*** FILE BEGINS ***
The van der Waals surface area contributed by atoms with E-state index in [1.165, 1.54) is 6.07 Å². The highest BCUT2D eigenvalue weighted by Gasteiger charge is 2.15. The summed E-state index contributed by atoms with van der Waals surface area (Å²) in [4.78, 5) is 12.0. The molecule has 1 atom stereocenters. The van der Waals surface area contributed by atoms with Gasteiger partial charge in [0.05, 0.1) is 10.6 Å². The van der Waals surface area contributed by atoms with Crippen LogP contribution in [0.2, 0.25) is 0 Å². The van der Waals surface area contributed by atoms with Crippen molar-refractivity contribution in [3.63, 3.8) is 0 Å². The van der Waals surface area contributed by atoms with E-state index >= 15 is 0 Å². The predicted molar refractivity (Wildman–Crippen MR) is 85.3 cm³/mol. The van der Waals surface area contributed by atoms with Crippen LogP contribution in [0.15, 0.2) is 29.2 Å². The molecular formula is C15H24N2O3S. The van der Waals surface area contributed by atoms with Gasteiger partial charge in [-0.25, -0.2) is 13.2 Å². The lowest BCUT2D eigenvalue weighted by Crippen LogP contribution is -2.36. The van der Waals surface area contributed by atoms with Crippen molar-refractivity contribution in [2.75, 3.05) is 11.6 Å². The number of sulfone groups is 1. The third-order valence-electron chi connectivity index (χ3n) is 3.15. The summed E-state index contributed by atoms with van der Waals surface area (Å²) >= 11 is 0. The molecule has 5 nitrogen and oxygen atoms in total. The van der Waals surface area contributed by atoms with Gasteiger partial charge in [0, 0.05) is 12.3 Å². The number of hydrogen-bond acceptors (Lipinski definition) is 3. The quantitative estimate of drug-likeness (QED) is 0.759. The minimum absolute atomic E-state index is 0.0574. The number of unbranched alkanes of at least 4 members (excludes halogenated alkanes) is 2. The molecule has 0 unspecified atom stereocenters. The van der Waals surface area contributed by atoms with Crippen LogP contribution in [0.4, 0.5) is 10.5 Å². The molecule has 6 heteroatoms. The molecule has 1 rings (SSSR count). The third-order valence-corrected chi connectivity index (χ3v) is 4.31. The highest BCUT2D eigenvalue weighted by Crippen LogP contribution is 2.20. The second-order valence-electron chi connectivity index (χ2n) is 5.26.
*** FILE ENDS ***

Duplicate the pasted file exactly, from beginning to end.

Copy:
The van der Waals surface area contributed by atoms with E-state index in [1.165, 1.54) is 6.07 Å². The highest BCUT2D eigenvalue weighted by Gasteiger charge is 2.15. The summed E-state index contributed by atoms with van der Waals surface area (Å²) in [4.78, 5) is 12.0. The molecule has 1 atom stereocenters. The van der Waals surface area contributed by atoms with Gasteiger partial charge in [0.05, 0.1) is 10.6 Å². The van der Waals surface area contributed by atoms with Crippen LogP contribution in [0.2, 0.25) is 0 Å². The van der Waals surface area contributed by atoms with Crippen molar-refractivity contribution in [3.63, 3.8) is 0 Å². The van der Waals surface area contributed by atoms with E-state index >= 15 is 0 Å². The predicted molar refractivity (Wildman–Crippen MR) is 85.3 cm³/mol. The van der Waals surface area contributed by atoms with Crippen LogP contribution in [0.15, 0.2) is 29.2 Å². The molecular formula is C15H24N2O3S. The van der Waals surface area contributed by atoms with Gasteiger partial charge in [-0.25, -0.2) is 13.2 Å². The lowest BCUT2D eigenvalue weighted by Crippen LogP contribution is -2.36. The van der Waals surface area contributed by atoms with Crippen molar-refractivity contribution in [2.75, 3.05) is 11.6 Å². The number of sulfone groups is 1. The third-order valence-electron chi connectivity index (χ3n) is 3.15. The summed E-state index contributed by atoms with van der Waals surface area (Å²) >= 11 is 0. The molecule has 5 nitrogen and oxygen atoms in total. The van der Waals surface area contributed by atoms with Gasteiger partial charge in [0, 0.05) is 12.3 Å². The number of hydrogen-bond acceptors (Lipinski definition) is 3. The quantitative estimate of drug-likeness (QED) is 0.759. The minimum absolute atomic E-state index is 0.0574. The number of unbranched alkanes of at least 4 members (excludes halogenated alkanes) is 2. The molecule has 0 unspecified atom stereocenters. The van der Waals surface area contributed by atoms with Crippen LogP contribution in [0.4, 0.5) is 10.5 Å². The molecule has 6 heteroatoms. The molecule has 1 rings (SSSR count). The third-order valence-corrected chi connectivity index (χ3v) is 4.31. The highest BCUT2D eigenvalue weighted by Crippen LogP contribution is 2.20. The second-order valence-electron chi connectivity index (χ2n) is 5.26.